osayu and kōsen

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When is it appropriate to serve (o)sayu [お]白湯 (plain hot water) versus kōsen 香煎 (aromatic infusion of something like preserved sakura petals or ground shiso leaves in hot water) to guests in the machiai at the beginning of a tea gathering, before the guests enter the tea room?

Does it depend on the availability of high-quality well water? On the formality of the gathering (chaji versus chakai)?

My Tankokai in the United States has always served kōsen to guests before their chakai. The group/school doesn’t support chaji, sadly, but when I held one once here I also served kōsen, with my teacher’s tacit approval. In Midorikai we always served osayu in the machiai at a chaji, and I can’t recall serving or being served either before a chakai.

Related: does the term kumidashi refer to either osayu or kōsen? Can anyone elaborate on its meaning?

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In my experience in the Ueda Sōko Ryū, serving o-sayu is the most common, but kōsen are served should there be a nice option available on the day. I have had kōsen with kombu strips at an autumn chaji. There does not seem to be a hard rule, but o-sayu is the most formal option.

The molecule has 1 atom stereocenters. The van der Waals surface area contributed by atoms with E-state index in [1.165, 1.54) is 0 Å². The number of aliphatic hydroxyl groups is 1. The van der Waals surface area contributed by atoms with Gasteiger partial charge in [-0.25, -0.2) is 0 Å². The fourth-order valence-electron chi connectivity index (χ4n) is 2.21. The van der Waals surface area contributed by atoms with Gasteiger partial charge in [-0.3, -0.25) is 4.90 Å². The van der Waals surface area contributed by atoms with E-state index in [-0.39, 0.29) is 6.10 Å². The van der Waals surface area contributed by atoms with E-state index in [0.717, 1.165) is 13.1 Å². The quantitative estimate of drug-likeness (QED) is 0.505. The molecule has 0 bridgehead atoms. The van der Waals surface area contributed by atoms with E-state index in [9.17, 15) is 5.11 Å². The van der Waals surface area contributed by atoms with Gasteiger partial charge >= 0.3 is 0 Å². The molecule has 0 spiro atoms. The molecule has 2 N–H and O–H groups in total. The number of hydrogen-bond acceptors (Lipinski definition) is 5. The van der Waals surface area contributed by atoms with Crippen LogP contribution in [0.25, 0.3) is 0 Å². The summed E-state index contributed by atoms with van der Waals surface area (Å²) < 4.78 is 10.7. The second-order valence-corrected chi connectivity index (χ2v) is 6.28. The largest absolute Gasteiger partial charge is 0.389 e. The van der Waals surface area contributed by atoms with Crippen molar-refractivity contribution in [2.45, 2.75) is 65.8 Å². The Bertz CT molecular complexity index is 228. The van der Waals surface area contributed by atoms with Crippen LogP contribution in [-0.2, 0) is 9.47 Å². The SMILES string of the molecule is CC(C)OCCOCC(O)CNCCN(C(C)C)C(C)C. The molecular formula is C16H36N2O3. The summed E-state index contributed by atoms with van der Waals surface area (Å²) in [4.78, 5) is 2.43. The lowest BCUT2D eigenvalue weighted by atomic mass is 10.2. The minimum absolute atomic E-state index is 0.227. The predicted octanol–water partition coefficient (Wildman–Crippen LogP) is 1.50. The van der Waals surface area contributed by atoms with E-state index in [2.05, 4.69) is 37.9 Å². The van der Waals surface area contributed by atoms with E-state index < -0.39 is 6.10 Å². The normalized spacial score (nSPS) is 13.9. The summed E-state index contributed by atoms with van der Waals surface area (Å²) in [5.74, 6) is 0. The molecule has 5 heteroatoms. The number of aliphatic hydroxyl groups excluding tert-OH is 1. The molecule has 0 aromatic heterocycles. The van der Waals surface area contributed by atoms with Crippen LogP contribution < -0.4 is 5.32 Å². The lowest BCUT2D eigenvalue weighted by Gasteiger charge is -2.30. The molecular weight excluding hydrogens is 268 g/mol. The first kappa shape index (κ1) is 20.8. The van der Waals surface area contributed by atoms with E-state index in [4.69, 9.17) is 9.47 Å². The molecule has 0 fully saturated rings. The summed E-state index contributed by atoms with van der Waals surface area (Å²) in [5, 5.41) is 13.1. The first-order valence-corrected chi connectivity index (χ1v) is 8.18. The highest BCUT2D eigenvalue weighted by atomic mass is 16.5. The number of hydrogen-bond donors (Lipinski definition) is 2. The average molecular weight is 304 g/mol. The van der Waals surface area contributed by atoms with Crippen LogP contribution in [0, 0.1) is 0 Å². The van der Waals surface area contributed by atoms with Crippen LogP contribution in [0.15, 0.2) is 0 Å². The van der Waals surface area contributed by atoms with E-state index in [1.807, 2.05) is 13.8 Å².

If well water or spring water is not available it may be a good idea to serve a kōsen instead of boiled tap water. But perhaps simply boiling tap water from a cold state in a kama can make the o-sayu a little more oishii to the palate.

The term ‘kumidashi’ refers to the vessel you serve o-sayu in. The small cups used to serve many people at once are called ‘kumidashi’ 汲み = scoop/draw 出し = serve (in this case ‘dasu’ would be translated as ‘serve’ in English). You can use kumidashi for both kōsen and o-sayu.

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